My spouse is a real jerk and I want custody of our children. How can I be sure that I am awarded custody? And can I limit the frequency of my spouse’s parenting time?
Custody is determined on a case-by-case basis in Michigan. The court will award custody according to the “best interests” of the children and must take eleven statutory factors into account.
- Love, affection and emotional ties of each parent to the children
- Capacity of each parent to provide love affection and guidance to the children
- Capacity of each parent to provide the children with food, clothing and medical care
- Length of time the children have lived in a stable, satisfactory environment
- Permanence, as a family unit, of the existing or proposed custodial home
- The relative moral fitness of the respective parents
- The relative physical and mental health of the parents
- The home, school, and community record of the children
- The reasonable preference of the children (the older the child, the more weight this factor will have with the court)
- The willingness or ability of one parent to foster and encourage a close and continuing relationship between the children and the other parent
- Domestic violence, whether directed against or witnessed by the children
In high-conflict divorces, custody is often disputed. A referral to a series of professional evaluators is often the procedure used to make this determination. Frequently, courts will order that psychological evaluations be conducted on all family members (and sometimes even significant others). These evaluations are often performed by private professionals at additional cost to the parties, or are sometimes performed by court-employed clinicians. If it is truly in the best interests of your children that your spouse not be awarded custody (or, likewise it is in the children’s best interests to minimize parenting time with your spouse), you will want to hire competent legal counsel in order to realize this objective.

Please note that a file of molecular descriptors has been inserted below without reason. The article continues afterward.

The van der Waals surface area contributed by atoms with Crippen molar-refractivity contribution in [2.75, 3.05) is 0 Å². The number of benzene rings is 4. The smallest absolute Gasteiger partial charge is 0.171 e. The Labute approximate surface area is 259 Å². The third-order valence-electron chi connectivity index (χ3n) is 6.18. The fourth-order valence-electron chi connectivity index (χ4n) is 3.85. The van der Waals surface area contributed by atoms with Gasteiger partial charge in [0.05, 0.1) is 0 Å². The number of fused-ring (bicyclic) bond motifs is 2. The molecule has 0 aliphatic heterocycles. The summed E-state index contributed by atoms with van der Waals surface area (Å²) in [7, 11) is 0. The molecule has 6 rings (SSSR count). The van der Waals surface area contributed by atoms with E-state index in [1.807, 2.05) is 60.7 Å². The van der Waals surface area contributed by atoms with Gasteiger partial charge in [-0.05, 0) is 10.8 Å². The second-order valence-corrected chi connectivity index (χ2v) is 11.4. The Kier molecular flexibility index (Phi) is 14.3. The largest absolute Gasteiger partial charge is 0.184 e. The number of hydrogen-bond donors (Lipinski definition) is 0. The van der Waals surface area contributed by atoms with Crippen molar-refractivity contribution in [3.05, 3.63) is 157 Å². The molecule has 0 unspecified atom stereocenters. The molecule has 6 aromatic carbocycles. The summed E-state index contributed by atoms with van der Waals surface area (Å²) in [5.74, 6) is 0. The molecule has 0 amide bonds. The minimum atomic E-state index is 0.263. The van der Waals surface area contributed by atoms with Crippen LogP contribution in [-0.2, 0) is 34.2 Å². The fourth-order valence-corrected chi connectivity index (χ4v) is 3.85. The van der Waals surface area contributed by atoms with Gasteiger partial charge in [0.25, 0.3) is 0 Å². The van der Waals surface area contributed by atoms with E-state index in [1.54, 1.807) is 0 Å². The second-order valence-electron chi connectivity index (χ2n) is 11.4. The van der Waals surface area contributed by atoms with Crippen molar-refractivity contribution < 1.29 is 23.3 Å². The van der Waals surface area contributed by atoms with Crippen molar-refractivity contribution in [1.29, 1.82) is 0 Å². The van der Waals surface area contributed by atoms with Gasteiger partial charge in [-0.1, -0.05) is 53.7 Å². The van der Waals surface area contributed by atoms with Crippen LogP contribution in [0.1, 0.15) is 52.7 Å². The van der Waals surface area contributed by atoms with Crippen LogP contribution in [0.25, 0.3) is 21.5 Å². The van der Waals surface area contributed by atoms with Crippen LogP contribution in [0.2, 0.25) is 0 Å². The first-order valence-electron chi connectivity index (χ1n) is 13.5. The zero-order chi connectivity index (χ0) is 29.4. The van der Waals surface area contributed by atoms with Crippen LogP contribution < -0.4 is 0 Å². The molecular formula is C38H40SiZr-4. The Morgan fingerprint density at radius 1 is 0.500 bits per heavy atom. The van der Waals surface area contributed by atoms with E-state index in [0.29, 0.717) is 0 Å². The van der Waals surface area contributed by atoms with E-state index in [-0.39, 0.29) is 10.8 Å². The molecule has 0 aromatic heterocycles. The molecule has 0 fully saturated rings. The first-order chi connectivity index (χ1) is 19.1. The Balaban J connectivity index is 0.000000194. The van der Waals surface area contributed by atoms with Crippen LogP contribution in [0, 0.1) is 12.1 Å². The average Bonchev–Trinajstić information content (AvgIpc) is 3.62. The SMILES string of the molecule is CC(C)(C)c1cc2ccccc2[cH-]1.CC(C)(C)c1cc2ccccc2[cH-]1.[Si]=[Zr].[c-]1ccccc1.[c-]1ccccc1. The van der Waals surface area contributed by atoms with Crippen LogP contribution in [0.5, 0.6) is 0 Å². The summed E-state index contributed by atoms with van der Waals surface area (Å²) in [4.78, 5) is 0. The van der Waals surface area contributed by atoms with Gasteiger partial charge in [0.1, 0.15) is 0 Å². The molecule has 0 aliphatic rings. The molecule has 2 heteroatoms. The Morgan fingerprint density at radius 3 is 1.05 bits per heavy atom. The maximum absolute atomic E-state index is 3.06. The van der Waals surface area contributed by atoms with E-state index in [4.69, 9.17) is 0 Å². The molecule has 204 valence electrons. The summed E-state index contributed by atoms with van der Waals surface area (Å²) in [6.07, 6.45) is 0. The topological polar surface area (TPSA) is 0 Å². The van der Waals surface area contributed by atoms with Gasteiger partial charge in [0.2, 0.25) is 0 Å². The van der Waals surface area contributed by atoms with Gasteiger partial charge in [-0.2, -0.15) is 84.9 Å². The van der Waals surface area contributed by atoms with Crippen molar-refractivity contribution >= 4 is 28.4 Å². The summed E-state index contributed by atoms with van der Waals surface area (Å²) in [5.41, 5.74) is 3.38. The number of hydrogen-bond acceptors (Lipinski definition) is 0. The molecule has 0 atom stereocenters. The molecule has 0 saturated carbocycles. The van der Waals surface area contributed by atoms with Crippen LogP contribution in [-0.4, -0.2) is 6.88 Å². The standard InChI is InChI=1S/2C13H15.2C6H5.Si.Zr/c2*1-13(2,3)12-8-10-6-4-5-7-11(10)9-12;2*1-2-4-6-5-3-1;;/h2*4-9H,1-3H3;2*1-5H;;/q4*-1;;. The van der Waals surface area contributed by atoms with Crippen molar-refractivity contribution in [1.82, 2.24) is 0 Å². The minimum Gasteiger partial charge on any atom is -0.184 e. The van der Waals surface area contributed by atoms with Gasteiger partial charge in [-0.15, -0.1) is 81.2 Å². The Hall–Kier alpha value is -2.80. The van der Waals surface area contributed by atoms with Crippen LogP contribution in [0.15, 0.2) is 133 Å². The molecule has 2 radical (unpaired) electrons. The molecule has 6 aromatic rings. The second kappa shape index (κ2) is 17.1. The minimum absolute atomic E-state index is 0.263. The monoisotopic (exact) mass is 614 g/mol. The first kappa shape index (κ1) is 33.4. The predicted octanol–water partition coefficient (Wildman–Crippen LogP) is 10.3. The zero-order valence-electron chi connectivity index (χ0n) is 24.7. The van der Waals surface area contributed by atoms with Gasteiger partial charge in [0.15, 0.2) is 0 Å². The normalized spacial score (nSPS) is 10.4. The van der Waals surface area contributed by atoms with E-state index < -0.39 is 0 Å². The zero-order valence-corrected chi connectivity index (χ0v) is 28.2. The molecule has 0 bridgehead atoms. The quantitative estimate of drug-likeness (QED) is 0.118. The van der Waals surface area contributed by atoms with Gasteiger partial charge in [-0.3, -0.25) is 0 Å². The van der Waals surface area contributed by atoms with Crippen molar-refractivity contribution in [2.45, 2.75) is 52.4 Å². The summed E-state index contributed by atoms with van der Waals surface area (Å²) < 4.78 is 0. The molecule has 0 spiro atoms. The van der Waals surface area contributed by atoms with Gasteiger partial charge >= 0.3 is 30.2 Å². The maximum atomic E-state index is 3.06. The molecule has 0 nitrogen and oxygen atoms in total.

Even if you are awarded custody, your spouse probably will be able to obtain reasonable parenting-time. In nearly every case, and with rare exception, the courts and their staff will encourage some modicum of parenting-time for the non-custodial parent. In Michigan, there is a statutory presumption that parenting time with both natural parents is in the best interests of the child. Court ordered parenting-time can be informal, where the parties themselves schedule and execute parenting-time transfers, or can be scheduled for each day up to the minute and can provide for supervised transfers, often at a police station. This depends on the actions and desires of the parents during the divorce.
If there are issues of domestic violence, abuse, neglect, or substance abuse, then supervised parenting-time may be necessary. This is usually designed to be a temporary measure where the non-custodial parent exercises parenting-time in the presence of an agreed upon or court-ordered third party. When the non-custodial parent demonstrates adequate parenting skills during the period of supervision, unsupervised parenting-time eventually will be ordered by the court.
Like the custody determination, a parenting-time determination is made by the court with consideration of a series of statutory factors. These factors are a similar abbreviated version of the child custody factors set forth above.
The court retains jurisdiction over your divorce case during the entire time your children are minors. Therefore, custody and parenting-time arrangements are frequently modified by the court when a significant change in circumstance occurs. Since the county-level family courts are literally swamped with post-divorce custody and parenting-time issues, it is advisable to hire a competent attorney to ensure that your matter receives prompt and complete attention from the court.